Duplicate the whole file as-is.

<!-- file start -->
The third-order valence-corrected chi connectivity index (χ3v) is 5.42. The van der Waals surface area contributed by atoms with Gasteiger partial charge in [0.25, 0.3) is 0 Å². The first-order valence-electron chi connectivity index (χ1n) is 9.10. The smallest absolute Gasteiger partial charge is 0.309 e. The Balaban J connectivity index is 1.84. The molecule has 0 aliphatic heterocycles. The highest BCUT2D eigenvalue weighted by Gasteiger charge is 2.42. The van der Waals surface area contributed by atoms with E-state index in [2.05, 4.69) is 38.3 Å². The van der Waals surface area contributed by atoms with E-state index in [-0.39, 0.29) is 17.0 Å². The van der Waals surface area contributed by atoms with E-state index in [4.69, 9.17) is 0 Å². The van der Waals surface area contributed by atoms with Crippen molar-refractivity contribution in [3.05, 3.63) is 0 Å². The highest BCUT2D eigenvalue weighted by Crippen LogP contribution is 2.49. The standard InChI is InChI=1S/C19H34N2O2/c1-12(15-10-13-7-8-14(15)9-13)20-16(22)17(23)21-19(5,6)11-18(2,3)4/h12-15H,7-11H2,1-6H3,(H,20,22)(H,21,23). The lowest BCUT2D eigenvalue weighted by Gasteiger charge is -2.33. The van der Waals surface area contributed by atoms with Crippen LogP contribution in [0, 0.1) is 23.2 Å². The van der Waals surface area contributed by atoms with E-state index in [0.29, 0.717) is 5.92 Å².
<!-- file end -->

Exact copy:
The third-order valence-corrected chi connectivity index (χ3v) is 5.42. The van der Waals surface area contributed by atoms with Gasteiger partial charge in [0.25, 0.3) is 0 Å². The first-order valence-electron chi connectivity index (χ1n) is 9.10. The smallest absolute Gasteiger partial charge is 0.309 e. The Balaban J connectivity index is 1.84. The molecule has 0 aliphatic heterocycles. The highest BCUT2D eigenvalue weighted by Gasteiger charge is 2.42. The van der Waals surface area contributed by atoms with E-state index in [2.05, 4.69) is 38.3 Å². The van der Waals surface area contributed by atoms with E-state index in [-0.39, 0.29) is 17.0 Å². The van der Waals surface area contributed by atoms with E-state index in [4.69, 9.17) is 0 Å². The van der Waals surface area contributed by atoms with Crippen molar-refractivity contribution in [3.05, 3.63) is 0 Å². The highest BCUT2D eigenvalue weighted by Crippen LogP contribution is 2.49. The standard InChI is InChI=1S/C19H34N2O2/c1-12(15-10-13-7-8-14(15)9-13)20-16(22)17(23)21-19(5,6)11-18(2,3)4/h12-15H,7-11H2,1-6H3,(H,20,22)(H,21,23). The lowest BCUT2D eigenvalue weighted by Gasteiger charge is -2.33. The van der Waals surface area contributed by atoms with Crippen LogP contribution in [0, 0.1) is 23.2 Å². The van der Waals surface area contributed by atoms with E-state index in [0.29, 0.717) is 5.92 Å².